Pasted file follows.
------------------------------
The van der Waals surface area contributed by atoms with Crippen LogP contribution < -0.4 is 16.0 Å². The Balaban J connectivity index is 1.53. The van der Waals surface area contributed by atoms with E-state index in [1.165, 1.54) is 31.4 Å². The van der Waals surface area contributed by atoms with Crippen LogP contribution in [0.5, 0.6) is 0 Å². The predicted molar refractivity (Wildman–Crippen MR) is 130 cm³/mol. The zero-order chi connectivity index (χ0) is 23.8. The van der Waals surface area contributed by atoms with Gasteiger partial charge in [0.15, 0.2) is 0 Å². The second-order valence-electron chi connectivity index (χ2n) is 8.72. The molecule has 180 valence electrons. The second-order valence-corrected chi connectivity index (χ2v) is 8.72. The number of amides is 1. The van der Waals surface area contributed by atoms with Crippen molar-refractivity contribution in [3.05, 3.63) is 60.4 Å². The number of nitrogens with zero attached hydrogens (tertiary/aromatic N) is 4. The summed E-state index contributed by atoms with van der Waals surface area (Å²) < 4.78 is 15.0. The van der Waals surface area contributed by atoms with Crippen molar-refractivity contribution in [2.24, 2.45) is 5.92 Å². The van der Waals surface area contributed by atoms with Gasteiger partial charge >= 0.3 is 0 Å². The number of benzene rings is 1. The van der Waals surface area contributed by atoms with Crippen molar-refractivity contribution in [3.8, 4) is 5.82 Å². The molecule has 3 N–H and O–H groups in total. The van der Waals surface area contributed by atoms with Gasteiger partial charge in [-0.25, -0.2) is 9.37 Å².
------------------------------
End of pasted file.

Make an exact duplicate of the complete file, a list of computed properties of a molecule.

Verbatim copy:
The van der Waals surface area contributed by atoms with Crippen LogP contribution < -0.4 is 16.0 Å². The Balaban J connectivity index is 1.53. The van der Waals surface area contributed by atoms with E-state index in [1.165, 1.54) is 31.4 Å². The van der Waals surface area contributed by atoms with Crippen LogP contribution in [0.5, 0.6) is 0 Å². The predicted molar refractivity (Wildman–Crippen MR) is 130 cm³/mol. The zero-order chi connectivity index (χ0) is 23.8. The van der Waals surface area contributed by atoms with Gasteiger partial charge in [0.15, 0.2) is 0 Å². The second-order valence-electron chi connectivity index (χ2n) is 8.72. The molecule has 180 valence electrons. The second-order valence-corrected chi connectivity index (χ2v) is 8.72. The number of amides is 1. The van der Waals surface area contributed by atoms with Crippen molar-refractivity contribution in [3.05, 3.63) is 60.4 Å². The number of nitrogens with zero attached hydrogens (tertiary/aromatic N) is 4. The summed E-state index contributed by atoms with van der Waals surface area (Å²) < 4.78 is 15.0. The van der Waals surface area contributed by atoms with Crippen molar-refractivity contribution in [2.24, 2.45) is 5.92 Å². The van der Waals surface area contributed by atoms with Gasteiger partial charge >= 0.3 is 0 Å². The number of benzene rings is 1. The van der Waals surface area contributed by atoms with Crippen molar-refractivity contribution in [3.8, 4) is 5.82 Å². The molecule has 3 N–H and O–H groups in total. The van der Waals surface area contributed by atoms with Gasteiger partial charge in [-0.25, -0.2) is 9.37 Å².